If you google “young Black voters not enthusiastic,” you’ll be hit with a steady drumbeat of news articles from the last few months that all say the same thing: Young Black voters, while definitely not fans of Donald Trump, are just not feeling it for Joe Biden.
The reason why was on display late in Tuesday night’s debate, when moderator Chris Wallace got on the topic of race. I was already prepared to be disappointed. Both candidates’ records are filled with wrong-side-of-history stances, racist remarks, and inconsistency in how they address Black voters at large.
But as a young Black man who's had men in my family impacted by mass incarceration, over-policing, and a broken criminal justice system, I wanted to see the difference between their positions. I can honestly say that it felt like the difference between wanting a very painful shot in the arm or in the ass. Both candidates offended me in some way in their responses; it was just a matter of how they framed it.
“You did a crime bill, 1994, where you call them superpredators,” Donald Trump said after Joe Biden charged that Trump “has been disastrous for the African-American community.” “African-Americans are superpredators, and they've never forgotten it. They've never forgotten it.”
It’s not clear whether Trump was lying or just wrong, but no, Biden didn’t refer to Black people as “superpredators” during his push of the 1994 crime bill—that was the infamous description that came off the lips of then-first lady Hillary Clinton. However, Biden did use language that was similar.
During a 1993 speech on the Senate floor, Biden, who was then chair of the Senate Judiciary Committee, warned of “predators on our streets” who were “beyond the pale.” He also doubled down a year later when advocating for the crime bill, a piece of legislation that many criminal justice scholars would later claim fueled the eventual mass incarceration crisis in America. Biden argued then that such “predators" must be cut off from the rest of society given that there was no other way to rehabilitate them. It was a passionate speech, one that was determined to incite fear in legislators to vote for the bill.
But Black people also never forgot that back in 1989, Trump placed a full page ad in The New York Times implying that the death penalty be considered after five Black teenagers were accused of raping and abusing a white woman. The young men, famously known as the Central Park Five, would eventually be exonerated years later. But Trump has never apologized for his decision to intervene in that case, instead saying in 2019 “You have people on both sides of that... they admitted their guilt.”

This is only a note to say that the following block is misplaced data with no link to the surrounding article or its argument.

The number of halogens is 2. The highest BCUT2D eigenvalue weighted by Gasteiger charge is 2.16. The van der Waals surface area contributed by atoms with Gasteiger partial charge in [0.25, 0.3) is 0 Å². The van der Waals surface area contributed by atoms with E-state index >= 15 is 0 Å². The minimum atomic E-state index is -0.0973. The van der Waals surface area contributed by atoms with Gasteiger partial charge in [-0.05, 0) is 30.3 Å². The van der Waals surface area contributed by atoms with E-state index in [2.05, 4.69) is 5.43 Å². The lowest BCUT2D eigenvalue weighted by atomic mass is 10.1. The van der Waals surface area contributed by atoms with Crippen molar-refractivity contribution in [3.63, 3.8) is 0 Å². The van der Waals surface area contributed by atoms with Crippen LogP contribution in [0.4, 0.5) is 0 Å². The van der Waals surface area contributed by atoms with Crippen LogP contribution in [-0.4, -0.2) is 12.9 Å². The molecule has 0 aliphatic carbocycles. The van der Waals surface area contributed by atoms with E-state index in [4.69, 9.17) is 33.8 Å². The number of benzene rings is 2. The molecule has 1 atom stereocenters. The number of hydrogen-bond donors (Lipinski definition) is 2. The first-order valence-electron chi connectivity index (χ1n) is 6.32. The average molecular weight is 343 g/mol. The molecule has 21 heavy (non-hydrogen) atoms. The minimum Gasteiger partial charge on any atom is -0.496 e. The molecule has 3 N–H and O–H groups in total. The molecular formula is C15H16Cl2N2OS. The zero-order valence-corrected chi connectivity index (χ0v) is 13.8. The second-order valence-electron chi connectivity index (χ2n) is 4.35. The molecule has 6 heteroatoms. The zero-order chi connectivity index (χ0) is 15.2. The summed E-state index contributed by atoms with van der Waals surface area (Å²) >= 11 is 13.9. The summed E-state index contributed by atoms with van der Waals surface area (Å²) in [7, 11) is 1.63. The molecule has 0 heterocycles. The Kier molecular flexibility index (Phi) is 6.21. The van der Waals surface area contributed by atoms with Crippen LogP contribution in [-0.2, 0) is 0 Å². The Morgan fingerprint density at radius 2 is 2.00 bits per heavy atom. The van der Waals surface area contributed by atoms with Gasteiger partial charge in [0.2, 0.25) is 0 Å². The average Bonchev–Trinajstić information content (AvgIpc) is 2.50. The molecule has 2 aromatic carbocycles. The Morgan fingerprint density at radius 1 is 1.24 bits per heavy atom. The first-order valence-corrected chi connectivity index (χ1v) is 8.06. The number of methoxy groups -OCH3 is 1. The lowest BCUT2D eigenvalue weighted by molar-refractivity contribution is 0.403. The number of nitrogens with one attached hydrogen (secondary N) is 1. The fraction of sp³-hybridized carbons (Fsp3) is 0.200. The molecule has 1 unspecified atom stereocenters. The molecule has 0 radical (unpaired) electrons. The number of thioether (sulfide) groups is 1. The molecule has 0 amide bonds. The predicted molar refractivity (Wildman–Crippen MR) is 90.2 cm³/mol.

And yet, Biden never brought that incident up with Trump. Instead, he let Trump push him to reiterate that he wasn’t in support of Black Lives Matter’s call to defund the police. As Trump suggested that he ended racial sensitivity training within his administration “because it's racist,” Biden could have touted the fact that his name went on many pieces of civil-rights legislation over the course of his long career.
He could have spoken about the legislative impact that he’s helped advance to support the Black community. Or even talked about his close relationship with Barack Obama. But instead, he did nothing to steer the conversation away from emotional appeals that were more preachy than specific.
“It's a little bit like how this guy and his friends look down on so many people,” Biden said of Trump during the debate. “They look down their nose on people like Irish Catholics, like me, who grow up in Scranton. They look down on people who don't have money. They look down on people who are of a different faith. They looked down on people who are a different color. In fact, we're all Americans.”
This type of “all lives matter” approach to addressing the issue with Trump was underwhelming and off-base. Neither candidate outright said “Black lives matter,” and the insult-hurling and tone-deaf soliloquies didn’t make either one of them strong during this segment of the debate. Biden, who has a comfortable lead in the polls against Trump, is losing some momentum from Black male voters.
According to the Nationscape survey of likely voters in early September, Biden led Trump among Black men 76 percent to 17 percent. Surprisingly, this is an improvement for Trump, as he only got 14 percent of the Black male vote in 2016. It doesn’t help that Republicans are currently outspending Democrats on social media outlets like Facebook to appeal to Black voters. Some see Biden’s weakness in appealing to Black male voters as an “opening for Trump.”
While Black women are considered the backbone of the Democratic Party, Black men have noticeably been harder to court in the same fashion. One could easily argue that Biden’s record on the crime bill and previous racial gaffes have left a bad taste in some of their mouths. In battleground states such as Georgia, Pennsylvania, Michigan, and Wisconsin, Black male voters are going to need to turn out in greater numbers than they did in 2016 in order to reach Biden’s goal of matching Obama’s voter turnout.
But that will require Biden to step up his game in the debates and within the campaign as well. He can’t keep avoiding his past mistakes, and he needs to be consistent and clarify his current stances. Bragging about all of the Black people he’s worked with over the years, including Obama, isn’t going to be enough to close that gap. Biden must recognize that with a long political history comes some decisions that have made a negative impact on Black people’s lives.
What I watched on Tuesday night was two old white men fighting while my brothers, uncles, cousins, mentors, and elders remain disproportionately impacted by a crippling pandemic, unemployment, racial discrimination, and police harassment. Trump has made it clear where he stands. Biden needs to stop taking his bait and establish a strong footing while he still can.